President and Member of the Executive board. “Shared open development is fundamental to enabling smart power for the benefit the global economy and the energy landscape of the future. RTE is proud to contribute three significant projects to the LF Energy ecosystem, and we look forward to working closely with The Linux Foundation and the open source community to make our systems smarter and more secure.”
Vanderbilt University is a private research university in Nashville that conducts research in the area of cyber-physical systems through its Institute for Software-Integrated Systems.
“Vanderbilt’s Institute for Software-Integrated Systems has a long track record in building various open source software tools and this is an exciting cross-sector collaboration,” said Gabor Karsai, Associate Director of the Institute. “This initiative will allow us to share our research results with the open source community and facilitate technology transition to industry.”
ENTSO-E, the European Network of Transmission System Operators, represents 43 electricity transmission system operators (TSOs) from 36 countries across Europe.
“ENTSO-E sees the potential for community and collaborative action that the LF Energy initiative offers to pool skills and knowledge in new strategic digital areas,” said Laurent Schmitt, Secretary General, ENTSO-E. “ENTSO-E recognizes the benefits of open source and shared development to develop agility in future digital developments, which is key for ENTSO-E and our TSO community. We have established a first liaison with LF Energy as a strategic option for meeting ENTSO-E’s and the European TSOs’ commitment to a cost effective and secure energy transition. We are pleased to be part of this global announcement.”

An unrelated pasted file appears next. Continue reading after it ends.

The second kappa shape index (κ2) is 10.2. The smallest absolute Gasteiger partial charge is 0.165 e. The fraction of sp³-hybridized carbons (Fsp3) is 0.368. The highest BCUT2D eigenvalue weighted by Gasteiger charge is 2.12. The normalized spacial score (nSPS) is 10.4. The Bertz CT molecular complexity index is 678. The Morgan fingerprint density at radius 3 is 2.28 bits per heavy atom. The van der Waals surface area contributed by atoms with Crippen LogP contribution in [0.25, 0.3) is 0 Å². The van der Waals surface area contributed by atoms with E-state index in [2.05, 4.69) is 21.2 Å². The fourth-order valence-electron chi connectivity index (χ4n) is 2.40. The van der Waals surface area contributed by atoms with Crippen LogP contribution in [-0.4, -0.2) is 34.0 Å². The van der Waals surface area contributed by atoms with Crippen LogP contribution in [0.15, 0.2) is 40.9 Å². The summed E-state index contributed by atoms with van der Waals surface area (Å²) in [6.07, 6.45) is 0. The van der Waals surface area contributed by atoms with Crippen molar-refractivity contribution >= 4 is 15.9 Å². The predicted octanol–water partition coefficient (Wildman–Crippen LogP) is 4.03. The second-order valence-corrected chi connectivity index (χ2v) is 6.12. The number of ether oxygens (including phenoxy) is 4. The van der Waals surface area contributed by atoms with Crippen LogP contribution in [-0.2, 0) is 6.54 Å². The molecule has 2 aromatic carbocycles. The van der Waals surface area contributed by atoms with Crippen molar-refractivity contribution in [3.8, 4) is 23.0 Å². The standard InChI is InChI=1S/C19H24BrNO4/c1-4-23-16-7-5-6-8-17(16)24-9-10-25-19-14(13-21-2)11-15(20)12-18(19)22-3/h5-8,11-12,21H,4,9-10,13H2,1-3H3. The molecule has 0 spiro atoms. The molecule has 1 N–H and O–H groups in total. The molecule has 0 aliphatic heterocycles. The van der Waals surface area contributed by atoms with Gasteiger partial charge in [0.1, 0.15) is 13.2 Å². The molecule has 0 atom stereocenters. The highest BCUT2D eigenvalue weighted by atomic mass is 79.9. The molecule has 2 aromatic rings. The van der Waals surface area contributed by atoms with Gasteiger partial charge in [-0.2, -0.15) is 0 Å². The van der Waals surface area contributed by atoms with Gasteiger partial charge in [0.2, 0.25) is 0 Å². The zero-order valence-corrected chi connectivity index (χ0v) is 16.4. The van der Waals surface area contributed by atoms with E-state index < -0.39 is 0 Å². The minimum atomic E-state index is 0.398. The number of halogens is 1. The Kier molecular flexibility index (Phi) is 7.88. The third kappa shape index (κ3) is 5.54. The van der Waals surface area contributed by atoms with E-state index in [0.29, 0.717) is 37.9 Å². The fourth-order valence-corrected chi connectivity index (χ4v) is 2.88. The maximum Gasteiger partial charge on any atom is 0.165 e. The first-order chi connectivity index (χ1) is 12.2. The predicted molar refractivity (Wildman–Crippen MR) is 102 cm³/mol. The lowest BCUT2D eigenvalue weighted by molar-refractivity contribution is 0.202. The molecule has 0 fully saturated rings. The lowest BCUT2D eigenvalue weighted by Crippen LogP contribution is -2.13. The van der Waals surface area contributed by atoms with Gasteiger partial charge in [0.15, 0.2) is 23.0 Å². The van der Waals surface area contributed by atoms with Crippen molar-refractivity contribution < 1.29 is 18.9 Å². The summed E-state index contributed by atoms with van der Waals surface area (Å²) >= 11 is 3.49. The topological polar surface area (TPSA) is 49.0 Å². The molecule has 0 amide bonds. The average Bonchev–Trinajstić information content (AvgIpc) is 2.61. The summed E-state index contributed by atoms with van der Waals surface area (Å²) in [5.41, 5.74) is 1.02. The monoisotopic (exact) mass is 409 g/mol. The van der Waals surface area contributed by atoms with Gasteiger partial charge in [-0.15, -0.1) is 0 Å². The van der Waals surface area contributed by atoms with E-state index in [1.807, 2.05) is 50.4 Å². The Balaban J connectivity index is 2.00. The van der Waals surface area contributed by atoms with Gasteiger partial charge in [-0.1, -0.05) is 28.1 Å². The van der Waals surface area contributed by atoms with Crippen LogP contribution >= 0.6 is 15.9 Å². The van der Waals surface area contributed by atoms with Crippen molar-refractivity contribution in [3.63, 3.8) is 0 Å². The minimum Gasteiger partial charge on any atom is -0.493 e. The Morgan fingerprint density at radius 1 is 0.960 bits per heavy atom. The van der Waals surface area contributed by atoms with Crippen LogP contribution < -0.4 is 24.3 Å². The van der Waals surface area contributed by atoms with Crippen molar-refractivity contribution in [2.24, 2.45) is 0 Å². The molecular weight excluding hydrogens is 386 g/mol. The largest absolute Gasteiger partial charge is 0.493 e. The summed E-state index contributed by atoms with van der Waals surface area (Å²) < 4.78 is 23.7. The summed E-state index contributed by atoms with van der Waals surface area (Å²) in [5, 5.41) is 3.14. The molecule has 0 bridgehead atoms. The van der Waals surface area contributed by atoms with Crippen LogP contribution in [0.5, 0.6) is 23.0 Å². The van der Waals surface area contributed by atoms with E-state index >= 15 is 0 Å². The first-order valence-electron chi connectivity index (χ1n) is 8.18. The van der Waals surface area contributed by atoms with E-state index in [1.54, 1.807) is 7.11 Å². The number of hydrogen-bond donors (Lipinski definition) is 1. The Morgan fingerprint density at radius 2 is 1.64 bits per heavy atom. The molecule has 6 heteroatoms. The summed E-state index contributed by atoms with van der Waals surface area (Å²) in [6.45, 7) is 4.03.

The Electric Power Research Institute (EPRI) conducts research, development, and demonstration projects for the benefit of the public in the United States and internationally. Its membership has grown to represent approximately 90% of the electric utility revenue generated in the United States and extends to participation in more than 35 countries.
“The Electric Power Research Institute believes a collaborative, innovative, and objective approach is necessary to tackle many of the opportunities ahead for maintaining a safe, reliable, affordable, environmentally responsible, and integrated electric power system,” said EPRI Vice President of Integrated Grid Mark McGranaghan. “This effort will continue to foster that spirit of collaboration, bringing multi-national perspectives to the table to inform globally-impactful work toward our respective and complimentary missions.”
RTE contributed three projects to The Linux Foundation to form LF Energy, and Vanderbilt University will transition its Resilient Information Architecture Platform for Smart Grid (RIAPS) applications technology. These projects will help seed an open source ecosystem for TSOs, distribution system operators, aggregators, utilities, vendors, and other energy sector stakeholders.